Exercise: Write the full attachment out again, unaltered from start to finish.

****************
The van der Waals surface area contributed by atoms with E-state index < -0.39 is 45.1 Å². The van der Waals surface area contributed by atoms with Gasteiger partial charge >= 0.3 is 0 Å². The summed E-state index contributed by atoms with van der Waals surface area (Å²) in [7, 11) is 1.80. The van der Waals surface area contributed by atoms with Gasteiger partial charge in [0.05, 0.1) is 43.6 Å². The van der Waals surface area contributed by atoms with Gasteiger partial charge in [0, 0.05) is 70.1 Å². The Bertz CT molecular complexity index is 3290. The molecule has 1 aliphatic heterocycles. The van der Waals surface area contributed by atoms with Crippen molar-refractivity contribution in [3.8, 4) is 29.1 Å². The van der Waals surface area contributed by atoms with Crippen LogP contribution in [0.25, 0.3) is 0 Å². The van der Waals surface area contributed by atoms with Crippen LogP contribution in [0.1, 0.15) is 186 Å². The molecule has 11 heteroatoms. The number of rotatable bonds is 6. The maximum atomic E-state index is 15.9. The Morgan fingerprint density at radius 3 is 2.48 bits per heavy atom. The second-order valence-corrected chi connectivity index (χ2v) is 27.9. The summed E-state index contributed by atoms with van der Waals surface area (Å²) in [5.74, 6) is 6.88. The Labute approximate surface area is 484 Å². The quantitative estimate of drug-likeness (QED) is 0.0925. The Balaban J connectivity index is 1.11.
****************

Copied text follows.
The van der Waals surface area contributed by atoms with E-state index < -0.39 is 45.1 Å². The van der Waals surface area contributed by atoms with Gasteiger partial charge >= 0.3 is 0 Å². The summed E-state index contributed by atoms with van der Waals surface area (Å²) in [7, 11) is 1.80. The van der Waals surface area contributed by atoms with Gasteiger partial charge in [0.05, 0.1) is 43.6 Å². The van der Waals surface area contributed by atoms with Gasteiger partial charge in [0, 0.05) is 70.1 Å². The Bertz CT molecular complexity index is 3290. The molecule has 1 aliphatic heterocycles. The van der Waals surface area contributed by atoms with Crippen molar-refractivity contribution in [3.8, 4) is 29.1 Å². The van der Waals surface area contributed by atoms with Crippen LogP contribution in [0.25, 0.3) is 0 Å². The van der Waals surface area contributed by atoms with Crippen LogP contribution in [0.1, 0.15) is 186 Å². The molecule has 11 heteroatoms. The number of rotatable bonds is 6. The maximum atomic E-state index is 15.9. The Morgan fingerprint density at radius 3 is 2.48 bits per heavy atom. The second-order valence-corrected chi connectivity index (χ2v) is 27.9. The summed E-state index contributed by atoms with van der Waals surface area (Å²) in [5.74, 6) is 6.88. The Labute approximate surface area is 484 Å². The quantitative estimate of drug-likeness (QED) is 0.0925. The Balaban J connectivity index is 1.11.